Jan 2, 2009

Lifestyle - Now,a Jumbo Hostel

STOCKHOLM: When you exit Arlanda Airport on the highway towards Stockholm, you will see a Boeing 747 on your left that looks curiously out of place.

The plane sits idle and lonely on a grass-covered mound just outside the airport perimeter, without any recognizable airline colours.

You might think the giant aircraft got lost on the way to the runway and was abandoned here, were it not for the inscription on the side: “Jumbo Hostel.”

Turns out this former Pan Am jumbo jet is no longer taking passengers to the skies, but will soon be accommodating them on the ground. Left inactive at Arlanda, Stockholm’s main airport, after its last owner went bankrupt, the plane was rescued by a Swedish entrepreneur looking to expand his hostel business.

“I got information about this airplane standing abandoned at Arlanda,” says Oscar Dios, who runs a hostel in Uppsala, about 20 miles north of Arlanda. “I thought why not try to convert it into a hostel? Since you’ve been converting boats and light houses and trains before into hostels.”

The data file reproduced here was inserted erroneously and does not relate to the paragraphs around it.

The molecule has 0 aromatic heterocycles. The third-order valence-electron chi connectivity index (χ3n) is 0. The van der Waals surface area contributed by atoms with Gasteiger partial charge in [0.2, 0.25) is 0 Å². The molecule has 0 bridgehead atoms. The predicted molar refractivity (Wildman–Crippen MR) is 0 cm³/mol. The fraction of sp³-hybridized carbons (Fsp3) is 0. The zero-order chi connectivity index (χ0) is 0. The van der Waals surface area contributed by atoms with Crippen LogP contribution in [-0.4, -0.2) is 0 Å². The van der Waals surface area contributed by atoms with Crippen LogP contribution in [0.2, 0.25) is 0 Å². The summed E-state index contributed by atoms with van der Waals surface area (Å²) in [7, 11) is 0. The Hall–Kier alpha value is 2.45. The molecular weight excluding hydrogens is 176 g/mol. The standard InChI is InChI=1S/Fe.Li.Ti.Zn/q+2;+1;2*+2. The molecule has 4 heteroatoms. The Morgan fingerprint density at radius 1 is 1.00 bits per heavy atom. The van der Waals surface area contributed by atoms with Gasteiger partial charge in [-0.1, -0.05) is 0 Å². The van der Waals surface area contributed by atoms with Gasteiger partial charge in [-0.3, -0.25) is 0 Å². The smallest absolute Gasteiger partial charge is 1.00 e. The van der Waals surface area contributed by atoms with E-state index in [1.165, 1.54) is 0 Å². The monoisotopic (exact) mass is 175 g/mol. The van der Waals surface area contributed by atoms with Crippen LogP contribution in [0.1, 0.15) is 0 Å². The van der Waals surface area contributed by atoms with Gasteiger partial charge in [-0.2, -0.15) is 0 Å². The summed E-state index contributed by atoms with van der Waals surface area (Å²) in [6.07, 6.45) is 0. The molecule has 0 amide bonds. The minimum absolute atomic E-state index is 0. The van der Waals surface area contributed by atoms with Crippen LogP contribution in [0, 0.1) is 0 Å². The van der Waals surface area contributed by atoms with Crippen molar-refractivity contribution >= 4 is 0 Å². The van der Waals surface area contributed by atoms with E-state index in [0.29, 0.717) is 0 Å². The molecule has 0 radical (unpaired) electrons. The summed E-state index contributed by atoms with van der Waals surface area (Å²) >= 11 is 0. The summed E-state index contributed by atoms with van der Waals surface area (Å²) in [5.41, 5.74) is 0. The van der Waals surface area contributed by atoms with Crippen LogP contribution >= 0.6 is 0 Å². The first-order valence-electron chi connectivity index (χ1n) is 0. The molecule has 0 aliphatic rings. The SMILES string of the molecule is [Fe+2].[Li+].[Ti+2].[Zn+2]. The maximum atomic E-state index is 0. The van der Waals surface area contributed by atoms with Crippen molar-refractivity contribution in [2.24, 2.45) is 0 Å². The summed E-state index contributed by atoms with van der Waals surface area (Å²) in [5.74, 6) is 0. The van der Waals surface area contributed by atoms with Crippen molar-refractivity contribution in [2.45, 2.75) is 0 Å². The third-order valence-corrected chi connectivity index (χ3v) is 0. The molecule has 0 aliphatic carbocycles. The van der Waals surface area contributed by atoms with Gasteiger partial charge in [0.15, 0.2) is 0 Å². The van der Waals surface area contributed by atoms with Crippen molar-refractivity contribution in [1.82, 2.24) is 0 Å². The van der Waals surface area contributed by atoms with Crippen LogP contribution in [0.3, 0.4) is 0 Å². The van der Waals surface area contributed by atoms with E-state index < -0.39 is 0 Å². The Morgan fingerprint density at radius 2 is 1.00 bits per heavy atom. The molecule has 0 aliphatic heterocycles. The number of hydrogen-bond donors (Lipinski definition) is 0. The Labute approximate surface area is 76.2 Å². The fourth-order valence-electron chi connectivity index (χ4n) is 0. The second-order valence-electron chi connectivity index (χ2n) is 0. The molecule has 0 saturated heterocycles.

Construction crews are working through the holidays to get the 25 rooms ready for the scheduled opening on January 15. Jumbo Hostel is already taking bookings.

The 65-square-foot rooms are spartanly furnished, with a bunk bed, an overhead luggage compartment and a flat screen TV with entertainment as well as flight information.

There will be a reception and small cafeteria just inside the front entrance, two rows of rooms on each side of the aisle, and showers and toilets in the rear. The bubble on top is being remodelled into a conference room .

Mr. Dios is hoping for a diverse clientele, including airport taxi drivers stopping for a coffee break in the cafeteria. Rates range from 300 kronor for a bed in a shared four-bed dormitory to 1,350 kronor for a private room with a twin bed and a single bed. The bridal suite costs 3,300 kronor per night. — AP

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